I just retried my Test with a 4.12GB sized
single file on a completely fresh repos and a 30GB
empty harddisk (using file:/// access to repos)
(svn is 1.0.0 win32)
>svn create X:\SVNSandbox\Repos
> [add a few small dummy files]
> [created some "huge4GB.bin" test file with 4,430,187,696 bytes ]
>svn add huge4GB.bin
>X:\SVNSandbox\Work>svn commit -m "huge4"
Adding (bin) huge4GB.bin
Transmitting file data .
The file gets duplicated in the WC, then
I can see the db/strings file grow to about 4.4GB.
- About 10 minutes passed until now.
Then a long time period goes by where
"nothing really happens". CPU usage stays around 6%,
memory usage remains 7MB, disk usage remains at
a mimimum. the files in the db/ folder remain unchanged
- log.0000004327 is the last file. by looking at the
db/* modify dates I can see that the whole db data
While the svn commit is still busy "doing something
or nothing?", I can already run
X:\>svn ls file:///x:/SVNSandbox/Repos
- so, the file is already in the db!
I can even browse the repository and checkout small files(!)
while the 'commit' still 'hangs around'...
whew, finally the commit finished! (about 50 minutes now)
Committed revision 2.
wow. +5 points for svn on handling huge files in a finite
amount of time ( well, committing it .. no merging yet :-)
next, I'm trying svn update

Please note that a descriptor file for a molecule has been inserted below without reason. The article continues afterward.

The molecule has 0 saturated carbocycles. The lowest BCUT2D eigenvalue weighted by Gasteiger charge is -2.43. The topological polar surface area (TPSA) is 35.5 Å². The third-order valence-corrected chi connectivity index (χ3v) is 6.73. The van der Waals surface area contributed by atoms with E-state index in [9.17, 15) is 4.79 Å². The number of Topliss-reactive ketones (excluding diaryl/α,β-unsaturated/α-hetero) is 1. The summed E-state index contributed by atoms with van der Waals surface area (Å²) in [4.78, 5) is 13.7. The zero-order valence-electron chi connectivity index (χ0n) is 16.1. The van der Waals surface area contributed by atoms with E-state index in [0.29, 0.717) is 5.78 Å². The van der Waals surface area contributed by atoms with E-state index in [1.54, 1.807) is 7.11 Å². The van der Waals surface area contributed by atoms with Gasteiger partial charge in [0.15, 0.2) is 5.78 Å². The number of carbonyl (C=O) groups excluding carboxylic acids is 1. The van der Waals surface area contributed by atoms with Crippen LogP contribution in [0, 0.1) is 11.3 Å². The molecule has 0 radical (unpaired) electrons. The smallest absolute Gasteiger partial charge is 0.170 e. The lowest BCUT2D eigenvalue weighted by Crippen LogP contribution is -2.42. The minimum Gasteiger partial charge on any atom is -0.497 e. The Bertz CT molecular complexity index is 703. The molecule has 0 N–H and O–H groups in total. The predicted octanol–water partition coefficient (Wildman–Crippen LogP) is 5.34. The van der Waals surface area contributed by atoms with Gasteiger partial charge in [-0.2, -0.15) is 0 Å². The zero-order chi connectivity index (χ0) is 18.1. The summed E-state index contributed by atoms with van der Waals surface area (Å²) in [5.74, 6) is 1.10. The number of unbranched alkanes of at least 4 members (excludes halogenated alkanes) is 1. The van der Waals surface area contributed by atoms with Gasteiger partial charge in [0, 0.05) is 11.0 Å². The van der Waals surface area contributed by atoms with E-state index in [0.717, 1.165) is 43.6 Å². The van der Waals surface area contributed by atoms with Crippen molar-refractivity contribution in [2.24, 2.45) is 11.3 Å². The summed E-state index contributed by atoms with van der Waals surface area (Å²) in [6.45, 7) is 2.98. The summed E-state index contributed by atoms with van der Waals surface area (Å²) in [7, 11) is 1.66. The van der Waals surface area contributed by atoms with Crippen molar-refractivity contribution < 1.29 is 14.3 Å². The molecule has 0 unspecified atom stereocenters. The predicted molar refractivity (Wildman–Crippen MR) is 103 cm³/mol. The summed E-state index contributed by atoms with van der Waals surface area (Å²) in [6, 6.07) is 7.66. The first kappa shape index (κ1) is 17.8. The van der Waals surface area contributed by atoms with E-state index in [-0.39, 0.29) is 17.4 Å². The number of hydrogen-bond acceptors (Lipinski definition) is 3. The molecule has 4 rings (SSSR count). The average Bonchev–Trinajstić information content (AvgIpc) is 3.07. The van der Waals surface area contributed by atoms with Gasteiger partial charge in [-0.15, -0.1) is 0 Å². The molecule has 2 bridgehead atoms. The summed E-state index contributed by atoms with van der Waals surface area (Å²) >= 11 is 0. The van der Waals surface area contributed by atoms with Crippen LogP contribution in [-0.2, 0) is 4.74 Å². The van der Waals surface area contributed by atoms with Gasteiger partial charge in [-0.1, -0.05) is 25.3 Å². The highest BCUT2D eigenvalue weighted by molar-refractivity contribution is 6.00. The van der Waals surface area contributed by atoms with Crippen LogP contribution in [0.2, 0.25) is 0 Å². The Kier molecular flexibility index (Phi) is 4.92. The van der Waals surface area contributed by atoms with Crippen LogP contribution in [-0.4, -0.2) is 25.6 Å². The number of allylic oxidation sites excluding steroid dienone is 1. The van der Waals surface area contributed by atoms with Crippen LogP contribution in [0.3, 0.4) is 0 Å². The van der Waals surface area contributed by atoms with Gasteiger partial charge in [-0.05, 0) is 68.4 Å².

X:\SVNSandbox\Work>svn checkout file:///X:/SVNSandbox/Repos
now, a "huge4GB.bin.tmp.tmp" (.tmp twice? hmm )
gets downloaded into the .svn/tmp/ folder...
gets copied around a few times, but in the end - its where it belongs :-)
I guess most of the time was spent in the DB doing some "cleanup" work?
because the 4GB upload took just about 10 minutes, I could already
ls and checkout files, but it still took about 40 minutes until the
commit command finally completed.
[ I wish there was already a "filesystem" that supports "cheap copies" -
because then svn could copy and duplicate files around all day long
and it would be O(1) independant of the filesize and would not consume
disk space... ( no, I don't mean soft or hardlinks ) ]
svn is at least 'designed' to handle
all the "huge files of tomorrow". good work :-)
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Received on Thu Mar 11 22:43:53 2004